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How to Pare Down Your Books

Books are seriously one of the hardest things to part with! Even if you’ve only ever read it once, having your books within reach keeps you tied to the thoughts and feelings they evoked, to the far-off, magical adventures they took you on, to the breathtaking or heart-wrenching stories they told. We hold onto books that were passed down from a loved one, or purchased at a tiny bookshop in Cairo, or read during a particularly good or bad time of our lives. We also hold onto books that were gifts, or from your college days, or have been on your “to read” list for a long time. The reality is that books also create clutter, take up a lot of space, are hard to move, and collect an amazing amount of dust. Paring down your books doesn’t mean getting rid of all of them—it just means you’ll keep some of them. Our guide will help you get going!

Where are all your books?
  • Are they all on a couple of bookshelves in the family room?
  • Or do you have books in many places—your nightstand, your home office, the guest room?
  • Do you have books in boxes that are stored in the garage, the basement, or a storage unit?
  • Write down all the places where your books are kept, so you can go down the list and check each area off as you declutter it.
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Holiday Tipping Guide: Who to Tip and How Much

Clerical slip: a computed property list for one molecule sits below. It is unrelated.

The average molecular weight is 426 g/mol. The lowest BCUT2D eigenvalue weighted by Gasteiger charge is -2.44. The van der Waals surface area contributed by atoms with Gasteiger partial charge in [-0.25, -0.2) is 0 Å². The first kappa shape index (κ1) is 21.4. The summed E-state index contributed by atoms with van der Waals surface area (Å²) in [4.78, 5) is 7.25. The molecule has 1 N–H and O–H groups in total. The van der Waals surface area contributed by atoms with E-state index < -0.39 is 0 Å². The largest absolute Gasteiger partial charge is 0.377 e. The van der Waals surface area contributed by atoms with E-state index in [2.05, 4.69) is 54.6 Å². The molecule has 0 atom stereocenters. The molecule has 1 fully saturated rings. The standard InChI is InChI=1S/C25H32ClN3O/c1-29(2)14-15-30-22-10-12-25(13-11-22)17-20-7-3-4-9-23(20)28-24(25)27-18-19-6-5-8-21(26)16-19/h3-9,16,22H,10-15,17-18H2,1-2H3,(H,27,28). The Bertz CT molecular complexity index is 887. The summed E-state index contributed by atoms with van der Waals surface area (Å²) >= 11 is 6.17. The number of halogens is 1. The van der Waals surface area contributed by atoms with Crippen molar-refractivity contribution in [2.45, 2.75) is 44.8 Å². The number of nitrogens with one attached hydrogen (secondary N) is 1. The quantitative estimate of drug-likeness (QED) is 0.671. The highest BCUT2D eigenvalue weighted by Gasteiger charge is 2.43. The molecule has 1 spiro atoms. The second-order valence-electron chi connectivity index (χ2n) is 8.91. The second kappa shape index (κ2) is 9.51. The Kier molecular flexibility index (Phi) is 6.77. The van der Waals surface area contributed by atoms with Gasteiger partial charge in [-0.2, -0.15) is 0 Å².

It’s the season for sharing and giving, as well as receiving. So it’s definitely time to think about what to tip to all the folks in your life who provide you their services. It is a considerate gesture to show your appreciation for all they did for you this past year. Many people are often unsure how much to give, so we’ve put together this guide to help you out. And considering how tough the past couple of years have been—especially for those in the service and health industries we all relied on so, so much—”it is really worth thinking about how much you can give,” says Lizzie Post, co-president of the Emily Post Institute, great-great-granddaughter of the firm’s founder, and co-author of Higher Etiquette.

Factors to Consider:
  • Your budget—if this year was tough for you financially, don’t feel obligated to go beyond your limitations.
  • If you are short on cash, consider a homemade gift (everyone loves cookies and fudge!), or a heartfelt note of thanks and appreciation. Post says it’s okay to acknowledge in your note that your finances this year made it impossible to give a tip, and that it is not a reflection on their service.